‘Everybody Knows’ Film Review

March 12, 2019
ReadySteadyCut 0
Film, Film Reviews
3

Summary

Everybody Knows swells with incredible performances and a solidly crafted start, but like the church where the wedding takes place, which funds are needed to save, this film begins crumbling away.

3

Summary

Everybody Knows swells with incredible performances and a solidly crafted start, but like the church where the wedding takes place, which funds are needed to save, this film begins crumbling away.

Academy Awards all round for the main players of Spanish thriller Everybody Knows; with Penelope Cruz, Javier Bardem and director Asghar Farhadi involved you wouldn’t be wrong in expecting a sensational, sizzling result, yet however involving it can be the end product isn’t that strong.

Arriving from Argentina into a small Spanish town to attend her sister’s upcoming wedding are Laura (Cruz) and her two children. The ceremony and joyful reception are blissful until Laura cannot find her daughter Irene (Carla Campra); her worst fears are confirmed when she gets a message saying Irene has been kidnapped and not to alert the police. The entire family becomes involved with major help from vineyard owner Paco (Bardem) as they start to work out who has her.

On paper, this is a story that should be extremely riveting and the psychological angle could be played really well, to truly bury into the audience’s skin and psyche, but it never quite attains that hopeful height. It instead feels at times like a melodramatic soap that would perhaps work as a serial drama in 4-6 parts on TV; with cliffhangers and new information causing you to eagerly await next week’s meaty episode. But as a 2-hour-plus film, it doesn’t quite maintain the suspense it deserves.

The most annoying feature of Everybody Knows, and what makes the earlier and much punchier moments feel like a distant dream, is having an ending that is so disappointing. Even the climb to the climax is less than exciting or tense so you sit there hoping the film will shift into a shocking gear for the actual end, but it goes out on a white-screen whimper.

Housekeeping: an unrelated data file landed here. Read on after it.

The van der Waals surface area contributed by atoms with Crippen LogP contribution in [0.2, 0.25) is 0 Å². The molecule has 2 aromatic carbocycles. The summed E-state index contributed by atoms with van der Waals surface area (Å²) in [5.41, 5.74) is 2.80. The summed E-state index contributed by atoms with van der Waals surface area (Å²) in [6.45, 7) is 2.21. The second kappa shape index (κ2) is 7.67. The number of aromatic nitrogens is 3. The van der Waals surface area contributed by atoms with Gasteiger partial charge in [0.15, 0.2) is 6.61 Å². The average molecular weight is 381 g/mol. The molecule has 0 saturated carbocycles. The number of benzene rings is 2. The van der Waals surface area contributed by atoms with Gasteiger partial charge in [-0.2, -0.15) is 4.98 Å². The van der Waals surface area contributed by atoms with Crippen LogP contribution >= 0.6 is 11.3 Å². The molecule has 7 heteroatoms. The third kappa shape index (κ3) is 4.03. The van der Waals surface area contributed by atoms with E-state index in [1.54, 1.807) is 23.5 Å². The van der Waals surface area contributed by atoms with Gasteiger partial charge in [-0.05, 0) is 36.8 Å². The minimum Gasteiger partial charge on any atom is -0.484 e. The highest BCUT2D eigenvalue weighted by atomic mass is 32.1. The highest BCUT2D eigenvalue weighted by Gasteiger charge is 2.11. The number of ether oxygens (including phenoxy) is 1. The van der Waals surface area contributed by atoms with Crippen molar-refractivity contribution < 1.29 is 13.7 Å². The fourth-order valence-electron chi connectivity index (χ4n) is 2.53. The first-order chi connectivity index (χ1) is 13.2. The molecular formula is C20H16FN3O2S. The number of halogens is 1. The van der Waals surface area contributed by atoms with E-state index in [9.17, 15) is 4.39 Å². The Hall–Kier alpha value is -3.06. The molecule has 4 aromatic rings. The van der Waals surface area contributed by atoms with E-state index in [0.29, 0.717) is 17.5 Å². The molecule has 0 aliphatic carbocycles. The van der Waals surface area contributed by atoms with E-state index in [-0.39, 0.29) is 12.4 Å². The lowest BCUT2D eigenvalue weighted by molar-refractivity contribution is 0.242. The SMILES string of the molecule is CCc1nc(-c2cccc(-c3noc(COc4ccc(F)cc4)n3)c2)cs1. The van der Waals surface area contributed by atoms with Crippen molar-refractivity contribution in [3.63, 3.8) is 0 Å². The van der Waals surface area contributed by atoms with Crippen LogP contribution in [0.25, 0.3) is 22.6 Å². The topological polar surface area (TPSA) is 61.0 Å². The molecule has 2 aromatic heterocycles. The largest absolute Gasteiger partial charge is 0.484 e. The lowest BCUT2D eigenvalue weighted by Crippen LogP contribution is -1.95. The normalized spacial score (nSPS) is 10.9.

There are some strong qualities throughout though; most of these transpire from the majestic performances, not solely from real-life couple Bardem and Cruz but from the large family unit too. One of the best parts of the film is in Farhadi’s assured handling of taking us from the spirited highs of a wedding and following party to the gut-crushing panic and grief of a kidnapping. The courtyard reception is a cheery blast and what with all the dancing you cannot help but get swept up in the happiness, even if you know full well that some danger could be lurking around the corner. In that feeling, this film excels wonderfully.

Also, along the way as suspicions build and the accusations begin squaring in on people close to home, the film does well by subtly drip-feeding in past relationships and family dramas to try and keep you guessing. Not everyone will see some of the revelations coming and therefore they’ll likely get a bit more out of the film, but the two major reveals are not exactly unpredictable and that is a real shame because a good twist could have saved this movie a lot.

Everybody Knows swells with incredible performances and a solidly crafted start, but like the church where the wedding takes place, which funds are needed to save, this film begins crumbling away to a less than impactful ending.

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